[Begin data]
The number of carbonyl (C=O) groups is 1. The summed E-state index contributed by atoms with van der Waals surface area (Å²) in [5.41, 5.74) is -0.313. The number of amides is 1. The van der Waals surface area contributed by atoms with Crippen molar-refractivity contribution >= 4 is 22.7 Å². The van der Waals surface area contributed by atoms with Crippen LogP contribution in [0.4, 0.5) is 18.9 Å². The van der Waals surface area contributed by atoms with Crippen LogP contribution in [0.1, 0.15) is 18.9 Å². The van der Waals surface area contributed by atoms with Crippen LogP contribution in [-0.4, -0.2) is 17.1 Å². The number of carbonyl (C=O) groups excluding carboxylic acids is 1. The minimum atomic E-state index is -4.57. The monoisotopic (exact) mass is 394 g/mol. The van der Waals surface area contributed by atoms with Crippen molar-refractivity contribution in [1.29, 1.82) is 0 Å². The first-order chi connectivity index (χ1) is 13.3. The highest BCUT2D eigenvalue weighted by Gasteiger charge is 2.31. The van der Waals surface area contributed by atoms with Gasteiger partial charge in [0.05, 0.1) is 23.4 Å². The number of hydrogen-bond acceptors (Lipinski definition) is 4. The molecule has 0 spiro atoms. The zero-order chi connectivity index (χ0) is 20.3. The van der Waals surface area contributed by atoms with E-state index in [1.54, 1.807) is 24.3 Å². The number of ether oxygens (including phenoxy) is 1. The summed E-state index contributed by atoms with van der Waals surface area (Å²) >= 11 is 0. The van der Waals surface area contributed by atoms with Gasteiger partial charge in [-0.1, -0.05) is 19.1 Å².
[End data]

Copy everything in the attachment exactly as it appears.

The number of carbonyl (C=O) groups is 1. The summed E-state index contributed by atoms with van der Waals surface area (Å²) in [5.41, 5.74) is -0.313. The number of amides is 1. The van der Waals surface area contributed by atoms with Crippen molar-refractivity contribution >= 4 is 22.7 Å². The van der Waals surface area contributed by atoms with Crippen LogP contribution in [0.4, 0.5) is 18.9 Å². The van der Waals surface area contributed by atoms with Crippen LogP contribution in [0.1, 0.15) is 18.9 Å². The van der Waals surface area contributed by atoms with Crippen LogP contribution in [-0.4, -0.2) is 17.1 Å². The number of carbonyl (C=O) groups excluding carboxylic acids is 1. The minimum atomic E-state index is -4.57. The monoisotopic (exact) mass is 394 g/mol. The van der Waals surface area contributed by atoms with Crippen molar-refractivity contribution in [1.29, 1.82) is 0 Å². The first-order chi connectivity index (χ1) is 13.3. The highest BCUT2D eigenvalue weighted by Gasteiger charge is 2.31. The van der Waals surface area contributed by atoms with Gasteiger partial charge in [0.05, 0.1) is 23.4 Å². The number of hydrogen-bond acceptors (Lipinski definition) is 4. The molecule has 0 spiro atoms. The zero-order chi connectivity index (χ0) is 20.3. The van der Waals surface area contributed by atoms with E-state index in [1.54, 1.807) is 24.3 Å². The number of ether oxygens (including phenoxy) is 1. The summed E-state index contributed by atoms with van der Waals surface area (Å²) >= 11 is 0. The van der Waals surface area contributed by atoms with Gasteiger partial charge in [-0.1, -0.05) is 19.1 Å².